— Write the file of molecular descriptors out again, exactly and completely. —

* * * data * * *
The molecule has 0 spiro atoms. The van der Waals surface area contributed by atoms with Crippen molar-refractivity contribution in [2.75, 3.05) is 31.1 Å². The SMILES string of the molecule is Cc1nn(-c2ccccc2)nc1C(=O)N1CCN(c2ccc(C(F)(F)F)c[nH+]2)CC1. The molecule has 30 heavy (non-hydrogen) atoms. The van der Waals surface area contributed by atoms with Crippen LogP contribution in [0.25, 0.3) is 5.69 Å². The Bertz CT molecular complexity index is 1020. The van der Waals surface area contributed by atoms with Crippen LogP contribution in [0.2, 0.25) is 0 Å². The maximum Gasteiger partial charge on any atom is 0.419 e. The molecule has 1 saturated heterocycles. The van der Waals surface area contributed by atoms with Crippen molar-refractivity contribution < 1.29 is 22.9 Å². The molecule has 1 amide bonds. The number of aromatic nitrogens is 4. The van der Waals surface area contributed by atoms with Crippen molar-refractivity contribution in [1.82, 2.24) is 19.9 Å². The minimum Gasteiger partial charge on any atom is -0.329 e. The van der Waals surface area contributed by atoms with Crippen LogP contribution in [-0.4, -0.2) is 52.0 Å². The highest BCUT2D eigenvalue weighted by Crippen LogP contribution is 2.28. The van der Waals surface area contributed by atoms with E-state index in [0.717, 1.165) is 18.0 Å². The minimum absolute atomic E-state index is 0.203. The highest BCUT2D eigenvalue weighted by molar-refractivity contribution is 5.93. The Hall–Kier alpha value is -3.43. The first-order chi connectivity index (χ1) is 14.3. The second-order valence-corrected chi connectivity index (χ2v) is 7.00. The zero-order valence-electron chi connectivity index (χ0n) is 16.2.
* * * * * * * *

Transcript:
The molecule has 0 spiro atoms. The van der Waals surface area contributed by atoms with Crippen molar-refractivity contribution in [2.75, 3.05) is 31.1 Å². The SMILES string of the molecule is Cc1nn(-c2ccccc2)nc1C(=O)N1CCN(c2ccc(C(F)(F)F)c[nH+]2)CC1. The molecule has 30 heavy (non-hydrogen) atoms. The van der Waals surface area contributed by atoms with Crippen LogP contribution in [0.25, 0.3) is 5.69 Å². The Bertz CT molecular complexity index is 1020. The van der Waals surface area contributed by atoms with Crippen LogP contribution in [0.2, 0.25) is 0 Å². The maximum Gasteiger partial charge on any atom is 0.419 e. The molecule has 1 saturated heterocycles. The van der Waals surface area contributed by atoms with Crippen molar-refractivity contribution < 1.29 is 22.9 Å². The molecule has 1 amide bonds. The number of aromatic nitrogens is 4. The van der Waals surface area contributed by atoms with Crippen molar-refractivity contribution in [1.82, 2.24) is 19.9 Å². The minimum Gasteiger partial charge on any atom is -0.329 e. The van der Waals surface area contributed by atoms with Crippen LogP contribution in [-0.4, -0.2) is 52.0 Å². The highest BCUT2D eigenvalue weighted by Crippen LogP contribution is 2.28. The van der Waals surface area contributed by atoms with E-state index in [0.717, 1.165) is 18.0 Å². The minimum absolute atomic E-state index is 0.203. The highest BCUT2D eigenvalue weighted by molar-refractivity contribution is 5.93. The Hall–Kier alpha value is -3.43. The first-order chi connectivity index (χ1) is 14.3. The second-order valence-corrected chi connectivity index (χ2v) is 7.00. The zero-order valence-electron chi connectivity index (χ0n) is 16.2.